It’s been eight months since we moved into a one-hundred-year-old hotel. Eight months of meeting new people, and eight months of hard work.
My wife and I both have our day jobs, so the cleaning and hosting and fixing happens during our time off. We make quite the team.
Though I’m involved in the normal business of checking guests in and carrying luggage and cleaning windows and mopping the lobby and sweeping the sidewalk and cleaning the pool, my favorite jobs are the ones that I do in solitude. I spent most of two months in a third-floor room painting, reflooring, replacing counter tops, and the like. I can work at my own pace, which is slow. That gives me time to think.
My skills have expanded. I know how to work on 100-year-old door mechanisms. I know that orange oil is great for mopping tile. I can swap out an air conditioning unit in fifteen minutes. And I know how to fold wash cloths into flowery looking things.
Despite a limited workforce, our hotel stays spotless. After working non-stop all weekend, I mentioned to my wife that we might die from too much work. She said, “We have to die from something.” I’d rather die from working too hard than from sitting too much, so I think we are on the right path.
Most of our guests have been terrific. Aside from the occasional low water pressure that comes with an old, very large building, or the loss of TV channels that comes from being a long way from the nearest city, we’ve had almost no complaints, and we’ve only had a guest or two whom we hope not to see again.
One of our first guests requested a discount, which my wife politely declined. That guest made her own discount by taking most of the food out of the hall refrigerator, including the food brought by other guests. She took the cookies that were to be used for our daughter’s Christmas cookie decorating party. And she took the extra toilet paper.
Another guest, in two nights, managed to cover every square inch of carpet and table and nightstand in various food crumbs. If I hadn’t checked him in myself, I would have sworn that Fantastic Mr. Fox stayed in that room. Or a pack of dogs. After his departure, I vacuumed for forty days and forty nights.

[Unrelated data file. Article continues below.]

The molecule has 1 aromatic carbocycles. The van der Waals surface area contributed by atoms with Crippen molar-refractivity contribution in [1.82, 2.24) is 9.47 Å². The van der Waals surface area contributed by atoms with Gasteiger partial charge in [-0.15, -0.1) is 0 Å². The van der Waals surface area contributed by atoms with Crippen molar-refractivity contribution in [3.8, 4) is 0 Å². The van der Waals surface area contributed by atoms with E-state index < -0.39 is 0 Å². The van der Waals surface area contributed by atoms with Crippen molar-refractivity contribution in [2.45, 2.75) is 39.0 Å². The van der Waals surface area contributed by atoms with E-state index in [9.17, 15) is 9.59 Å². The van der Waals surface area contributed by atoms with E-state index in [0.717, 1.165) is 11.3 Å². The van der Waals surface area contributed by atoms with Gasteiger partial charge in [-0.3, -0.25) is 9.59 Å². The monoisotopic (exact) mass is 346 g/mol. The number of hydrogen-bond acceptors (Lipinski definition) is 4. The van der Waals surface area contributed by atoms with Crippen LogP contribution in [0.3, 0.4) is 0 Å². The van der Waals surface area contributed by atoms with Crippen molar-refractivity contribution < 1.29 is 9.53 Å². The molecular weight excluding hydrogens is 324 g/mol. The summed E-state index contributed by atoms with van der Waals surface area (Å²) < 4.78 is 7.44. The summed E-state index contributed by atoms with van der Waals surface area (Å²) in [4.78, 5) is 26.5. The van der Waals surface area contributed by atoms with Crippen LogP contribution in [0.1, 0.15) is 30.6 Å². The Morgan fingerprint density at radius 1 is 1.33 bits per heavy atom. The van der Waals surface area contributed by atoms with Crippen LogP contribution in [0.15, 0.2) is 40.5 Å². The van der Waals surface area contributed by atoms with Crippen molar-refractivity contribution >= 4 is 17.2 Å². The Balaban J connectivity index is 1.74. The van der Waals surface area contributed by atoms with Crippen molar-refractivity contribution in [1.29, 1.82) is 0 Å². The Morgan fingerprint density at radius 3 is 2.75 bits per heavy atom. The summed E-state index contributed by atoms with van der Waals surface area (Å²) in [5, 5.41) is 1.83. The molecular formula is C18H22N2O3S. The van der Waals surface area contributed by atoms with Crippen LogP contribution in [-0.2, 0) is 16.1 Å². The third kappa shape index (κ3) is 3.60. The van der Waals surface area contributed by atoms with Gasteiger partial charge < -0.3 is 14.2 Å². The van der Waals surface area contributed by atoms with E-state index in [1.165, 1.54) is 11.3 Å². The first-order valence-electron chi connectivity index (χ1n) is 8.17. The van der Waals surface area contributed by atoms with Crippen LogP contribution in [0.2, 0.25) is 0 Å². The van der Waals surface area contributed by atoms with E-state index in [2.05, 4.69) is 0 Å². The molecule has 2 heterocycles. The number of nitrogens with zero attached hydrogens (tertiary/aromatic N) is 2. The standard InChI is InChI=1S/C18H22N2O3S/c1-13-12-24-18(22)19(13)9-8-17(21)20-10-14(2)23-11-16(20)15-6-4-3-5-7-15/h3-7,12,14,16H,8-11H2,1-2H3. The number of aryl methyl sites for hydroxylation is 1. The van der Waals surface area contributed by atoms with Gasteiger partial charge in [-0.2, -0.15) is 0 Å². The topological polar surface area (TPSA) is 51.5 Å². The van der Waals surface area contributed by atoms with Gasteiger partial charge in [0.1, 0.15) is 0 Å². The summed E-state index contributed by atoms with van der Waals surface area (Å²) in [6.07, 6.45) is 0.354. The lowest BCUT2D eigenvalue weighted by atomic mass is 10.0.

Because our hotel still looks in many ways like it did when it was built—antique floors, high, tin ceilings—some guests ask if it is haunted. The building makes its own noise. Creaky stairs, squeaky hardwood floors, lots of plumbing. I’ve learned to identify most of the sounds. And I’ve been all over, day and night, including the attic and elevator shaft. I’ve seen no ghosts and only thought they were a possibility twice.
Once while working on the floor in a third-floor apartment, I felt the hair on the back of my neck stand up. I have no idea why; I didn’t hear anything, and I wasn’t scared. I noticed, but then I went back to work and my thoughts.
Another time, we discovered that the main water valve to the building was shut off. The valve is under the staircase in the lobby. This happened while everything in Texas was shut down, so our only guests were a couple from Romania who could not get back home, and they knew nothing about our water valve. I’m sure someone shut it off, but we have no idea who.
A local historian told a story of a man who jumped to his death from our third floor during a fire around 1918-19, but his ghost is said to haunt the theater next door. And the bank robber who was hung behind our building hasn’t made another appearance in Eastland since. So no, I don’t believe it’s haunted. But ask again in another year. These things take time.
The kids have adjusted well to living in a business. Sometimes they have a huge building almost to themselves in which to play hide-and-go seek. They have an elevator and fire escape and swimming pool and more than one kitchen. Other times, their extended home is invaded. They know how to make reservations and clean toilets, and sometimes they are even willing to. So sometimes it’s fun, and sometimes it’s not—just like it is for the grownups.
All in all, life in an old hotel is a tiring adventure. One thing I’m sure of is that I’ll never be bored again.